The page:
Case study: £4,000 Compensation for Trip and Fall on Pavement

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Charlotte Rankin

Senior Associate Solicitor, Serious Injury Claims

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A Personal Injury Claim Case Study – Client Situation

Jacqueline Wilde tripped on an uneven pavement outside a Co-op store and fell flat on to the floor. She hit her head and suffered multiple injuries, including lacerations to her face above the eye and concussion.

Jacqueline was very shocked and shaken by the accident and found the symptoms of concussion particularly distressing.

She suffered from headaches, altered taste and smell, difficulty concentrating and dizziness. She also lost weight as a result of stress, and her pre-existing depression got worse.

Fortunately, the symptoms were short-lived and she made a full recovery from the concussion. But, she was left with a permanent scar above her left eyebrow.

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How We Helped

Charlotte Rankin, one of our Serious Injury Solicitors took on Jacqueline’s claim for compensation on a No Win, No Fee basis. Charlotte made a claim on her behalf against the owners of the Co-op store, who she said were responsible for maintaining the area of paving right outside their store.

Charlotte asked Jacqueline to take photographs of the defective pavement and to show with arrows the direction in which she was walking.

In presenting the case, Charlotte argued that the Co-op store didn’t have a suitable system in place to inspect and maintain the pavement outside their shop. If they had, they would’ve been able to repair the defective area immediately, or cordon it off and warn visitors until it had been repaired.

Charlotte also asked to see the store’s accident record book entry and inspection and maintenance records for the area of paving in question. But they didn’t respond in time to our Letter of Claim, so Charlotte served a warning that we would apply to compel the Co-op store to disclose the information we had asked for. At this point, the owners of the Co-op store admitted liability (fault).

To help value the claim, Charlotte brought in a neurologist to examine Jacqueline, who confirmed her head injury and verified the symptoms of concussion she had suffered. 

Charlotte also assessed the financial impact of her accident and included a claim for 3 weeks’ loss of earnings, travel expenses and the care and assistance provided to her by her family.

 

The Outcome

At first, the owners of the Co-op store offered to settle for £3,000 compensation but we felt this was far too low for Jacqueline’s lasting laceration scarring.  On our advice, Jacqueline rejected the offer, and we made a counteroffer on her behalf. An increased final settlement figure of £4,000 compensation was agreed, which Jacqueline was then delighted with.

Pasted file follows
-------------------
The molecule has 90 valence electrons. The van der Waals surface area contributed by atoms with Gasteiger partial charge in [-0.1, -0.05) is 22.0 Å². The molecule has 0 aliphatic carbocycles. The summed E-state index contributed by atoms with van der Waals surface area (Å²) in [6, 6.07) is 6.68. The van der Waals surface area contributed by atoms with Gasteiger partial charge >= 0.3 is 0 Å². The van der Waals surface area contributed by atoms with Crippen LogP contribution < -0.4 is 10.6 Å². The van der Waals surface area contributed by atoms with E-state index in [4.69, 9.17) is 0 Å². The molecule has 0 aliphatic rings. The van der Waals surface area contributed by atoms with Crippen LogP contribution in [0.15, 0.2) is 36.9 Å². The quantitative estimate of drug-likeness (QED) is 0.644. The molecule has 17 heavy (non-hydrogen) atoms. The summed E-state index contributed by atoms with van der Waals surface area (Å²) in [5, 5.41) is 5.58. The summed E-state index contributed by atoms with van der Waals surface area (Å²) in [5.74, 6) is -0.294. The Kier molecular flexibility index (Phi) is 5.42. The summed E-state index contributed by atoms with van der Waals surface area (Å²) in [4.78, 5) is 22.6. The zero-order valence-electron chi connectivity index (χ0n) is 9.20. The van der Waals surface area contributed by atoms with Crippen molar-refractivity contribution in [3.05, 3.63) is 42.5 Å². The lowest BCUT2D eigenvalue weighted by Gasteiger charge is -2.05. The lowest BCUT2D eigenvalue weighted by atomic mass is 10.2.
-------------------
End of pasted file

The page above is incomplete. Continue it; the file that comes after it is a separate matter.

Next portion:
A key feature of this case was the kindness and empathy which our Solicitor Charlotte Rankin showed to our client. Jacqueline was vulnerable and went through a particularly distressing time during the case, as her husband had to be admitted having a lung and heart transplant. 

Her distress was added too by the defendants bringing up some past mental health issues, which caused her particular worry and upset. Jacqueline really appreciated the kindness and patience Charlotte demonstrated at all times, which she felt helped a great deal and made the claims process much smoother.

This case is a good example of how understanding the needs of a client and being aware of their mental health can make a significant difference to them. Charlotte was mindful of this throughout the claim and aimed to be what Jacqueline described as “a very calming presence at a time of great stress”.

 

Who is Responsible for Keeping Pavements Safe?

Councils as the Highway Authority must make sure that pavements correctly looked after, maintained and inspect public places regularly, including pavements, to check they are safe. If issues like loose paving slabs have been reported, the council must take steps to fix these to prevent people from sustaining injuries.

This means that we could help you make a claim for compensation against the council if they were negligent in their duty of care to you in some way. For example, as part of your claim, the council will need to demonstrate when they last inspected the pavement.

Even if you were vulnerable to being injured, for example by wearing unsafe shoes in icy conditions, it can still be possible to make a claim for compensation with the help of our expert Personal Injury team.

You can help us prove that the council could have prevented your injuries by:

  • Taking photos or videos of the scene of your accident, and your injuries;
  • Checking whether the council should have gritted a particular pavement if you slipped on snow or ice;
  • Collecting the names and addresses of any witnesses;
  • Reporting the incident to the police if somebody else caused your injury and letting us know the incident number.

If you think the council could have taken action to prevent your injury, get in touch today for a Free Claims Assessment. We’ll find out about how your injury happened and let you know if you could make a claim. We could even deal with your claim on a No Win, No Fee basis, just call us on 0808 258 3760, and let us help you.

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Charlotte Rankin

Senior Associate Solicitor, Serious Injury Claims

Areas of Expertise:
Personal Injury

Charlotte handles a caseload of Personal Injury cases dealing with Serious Injury, and has particular interest in Upper and Lower Limb disorders including Amputation of toes and fingers.

Charlotte also has management experience alongside her extensive legal knowledge, and regularly participates in Simpson Millar’s internal mentoring scheme.

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